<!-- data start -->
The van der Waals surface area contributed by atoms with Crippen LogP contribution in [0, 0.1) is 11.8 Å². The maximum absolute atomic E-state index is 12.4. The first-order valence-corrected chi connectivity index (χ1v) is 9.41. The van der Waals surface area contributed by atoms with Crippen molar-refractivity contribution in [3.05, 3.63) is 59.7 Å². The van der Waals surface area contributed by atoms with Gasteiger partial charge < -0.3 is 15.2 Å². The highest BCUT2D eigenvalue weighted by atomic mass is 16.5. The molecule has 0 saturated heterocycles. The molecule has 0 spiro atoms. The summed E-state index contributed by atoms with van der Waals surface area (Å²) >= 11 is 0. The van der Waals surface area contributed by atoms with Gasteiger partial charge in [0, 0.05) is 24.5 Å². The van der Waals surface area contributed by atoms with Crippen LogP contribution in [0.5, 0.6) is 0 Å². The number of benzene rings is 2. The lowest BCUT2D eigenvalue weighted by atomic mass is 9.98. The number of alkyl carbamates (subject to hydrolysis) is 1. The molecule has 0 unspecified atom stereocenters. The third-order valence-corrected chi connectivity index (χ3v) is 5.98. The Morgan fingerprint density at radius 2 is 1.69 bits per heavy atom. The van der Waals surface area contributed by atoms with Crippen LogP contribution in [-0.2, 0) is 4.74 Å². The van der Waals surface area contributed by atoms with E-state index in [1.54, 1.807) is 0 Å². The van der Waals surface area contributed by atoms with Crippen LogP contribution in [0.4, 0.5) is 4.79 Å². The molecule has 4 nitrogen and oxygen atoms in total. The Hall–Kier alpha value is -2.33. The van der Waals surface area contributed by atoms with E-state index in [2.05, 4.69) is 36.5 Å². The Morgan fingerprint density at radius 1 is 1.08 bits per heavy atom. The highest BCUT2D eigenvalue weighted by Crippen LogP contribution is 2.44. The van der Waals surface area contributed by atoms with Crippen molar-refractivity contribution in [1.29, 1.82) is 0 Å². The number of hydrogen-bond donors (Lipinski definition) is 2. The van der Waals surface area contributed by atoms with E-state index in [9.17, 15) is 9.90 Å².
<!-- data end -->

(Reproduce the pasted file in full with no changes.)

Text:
The van der Waals surface area contributed by atoms with Crippen LogP contribution in [0, 0.1) is 11.8 Å². The maximum absolute atomic E-state index is 12.4. The first-order valence-corrected chi connectivity index (χ1v) is 9.41. The van der Waals surface area contributed by atoms with Crippen molar-refractivity contribution in [3.05, 3.63) is 59.7 Å². The van der Waals surface area contributed by atoms with Gasteiger partial charge < -0.3 is 15.2 Å². The highest BCUT2D eigenvalue weighted by atomic mass is 16.5. The molecule has 0 saturated heterocycles. The molecule has 0 spiro atoms. The summed E-state index contributed by atoms with van der Waals surface area (Å²) >= 11 is 0. The van der Waals surface area contributed by atoms with Gasteiger partial charge in [0, 0.05) is 24.5 Å². The van der Waals surface area contributed by atoms with Crippen LogP contribution in [0.5, 0.6) is 0 Å². The number of benzene rings is 2. The lowest BCUT2D eigenvalue weighted by atomic mass is 9.98. The number of alkyl carbamates (subject to hydrolysis) is 1. The molecule has 0 unspecified atom stereocenters. The third-order valence-corrected chi connectivity index (χ3v) is 5.98. The Morgan fingerprint density at radius 2 is 1.69 bits per heavy atom. The van der Waals surface area contributed by atoms with Crippen LogP contribution in [-0.2, 0) is 4.74 Å². The van der Waals surface area contributed by atoms with E-state index in [1.54, 1.807) is 0 Å². The van der Waals surface area contributed by atoms with Crippen LogP contribution in [0.4, 0.5) is 4.79 Å². The molecule has 4 nitrogen and oxygen atoms in total. The Hall–Kier alpha value is -2.33. The van der Waals surface area contributed by atoms with E-state index in [2.05, 4.69) is 36.5 Å². The Morgan fingerprint density at radius 1 is 1.08 bits per heavy atom. The highest BCUT2D eigenvalue weighted by Crippen LogP contribution is 2.44. The van der Waals surface area contributed by atoms with Crippen molar-refractivity contribution in [1.29, 1.82) is 0 Å². The number of hydrogen-bond donors (Lipinski definition) is 2. The van der Waals surface area contributed by atoms with E-state index in [9.17, 15) is 9.90 Å².